The need for a paved pathway between Richmond and West parking lot


The path between Richmond and the parking lot. At the start of fall term, the dirt here was a narrow band, now multiple people can walk along it.

Michael Rosenbaum, Editor-in-Chief

The lack of a paved pathway between Richmond and the West parking lot and the stairs to Seward Place is an oversight that ought to be resolved. Between the western part of Richmond and the West parking lot, a social trail has formed. Made entirely by necessity and the repeated movement of students and other passers-by, the trail is clearly distinguishable from the nearby grass. The path itself is a hazard, and seasonal weather makes it worse. For the sake of everyone living on Seward Place and beyond, please, pave us a path.

The path itself is simply a grassless strip that stretches from the west entrance of Richmond down the slope to the parking lot below. But the volume of foot traffic on the shows how vital it is to the everyday life of students who have to walk to campus every day.

Seasonal changes create extra difficulty in navigating the path. In fall, fallen leaves get wet and clog the trail, making the path slippery. Spring showers turn the path itself to mud. But winter is by far the worst. The snow does not hinder movement up the slight hill, but when it’s compacted into ice, it can. The snow does offer an interesting opportunity to see how people move along the path, although torn out grass and mud show the same cycle happens the whole year.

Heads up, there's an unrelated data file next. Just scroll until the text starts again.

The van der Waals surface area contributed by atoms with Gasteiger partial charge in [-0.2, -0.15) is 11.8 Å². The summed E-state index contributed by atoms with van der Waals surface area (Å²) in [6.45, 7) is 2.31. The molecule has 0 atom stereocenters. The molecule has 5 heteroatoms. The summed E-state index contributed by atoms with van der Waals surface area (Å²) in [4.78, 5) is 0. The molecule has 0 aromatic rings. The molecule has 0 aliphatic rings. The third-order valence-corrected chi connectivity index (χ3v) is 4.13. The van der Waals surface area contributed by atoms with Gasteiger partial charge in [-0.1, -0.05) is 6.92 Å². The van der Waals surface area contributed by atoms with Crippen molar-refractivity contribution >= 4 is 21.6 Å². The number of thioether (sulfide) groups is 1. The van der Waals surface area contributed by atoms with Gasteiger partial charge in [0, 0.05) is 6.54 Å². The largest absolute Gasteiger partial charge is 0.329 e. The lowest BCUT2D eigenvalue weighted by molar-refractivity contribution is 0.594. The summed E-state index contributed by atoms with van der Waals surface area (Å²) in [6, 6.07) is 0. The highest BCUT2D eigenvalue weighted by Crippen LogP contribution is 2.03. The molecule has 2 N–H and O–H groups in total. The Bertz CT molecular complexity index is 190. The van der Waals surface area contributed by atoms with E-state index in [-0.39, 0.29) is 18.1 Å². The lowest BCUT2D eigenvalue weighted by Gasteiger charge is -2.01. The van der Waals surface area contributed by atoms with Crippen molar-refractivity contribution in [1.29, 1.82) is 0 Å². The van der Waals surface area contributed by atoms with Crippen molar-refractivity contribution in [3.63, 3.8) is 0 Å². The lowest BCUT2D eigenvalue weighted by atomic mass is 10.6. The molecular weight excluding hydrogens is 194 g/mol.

It begins with a person or two, their steps clearly defined in heavy snow. Sometimes, it’s clear passers-by know that a path will form, and they will drag their feet along, creating long lines in the snow. The path begins to widen, not as much during warmer months, but sometimes enough to have two people walk next to each other. Trouble begins as the snow becomes more and more compacted, creating ice. The pathway widens as students attempt to avoid the ice. The cycle repeats. I’ve personally slipped several times on the compacted snow. Sometimes, when rains freeze, the path is too steep, and alternate paths at a less steep grade will be formed spontaneously. Sometimes, it makes more sense to run down the slope, into traffic in the hope of not standing too long on the ice. 

The same thing happens in other seasons too. The patch of dirt in the grass gets wider and wider. Stepping on the mud might be dangerous, so it becomes better to avoid it; to step right next to it. To widen the path. 

This is not only a problem for those living on Seward Place. If Union hopes to move students to a hockey field by Mohawk Harbor, many students will take this path to get there. A path here may be belated, but it’s also future-proofing the campus.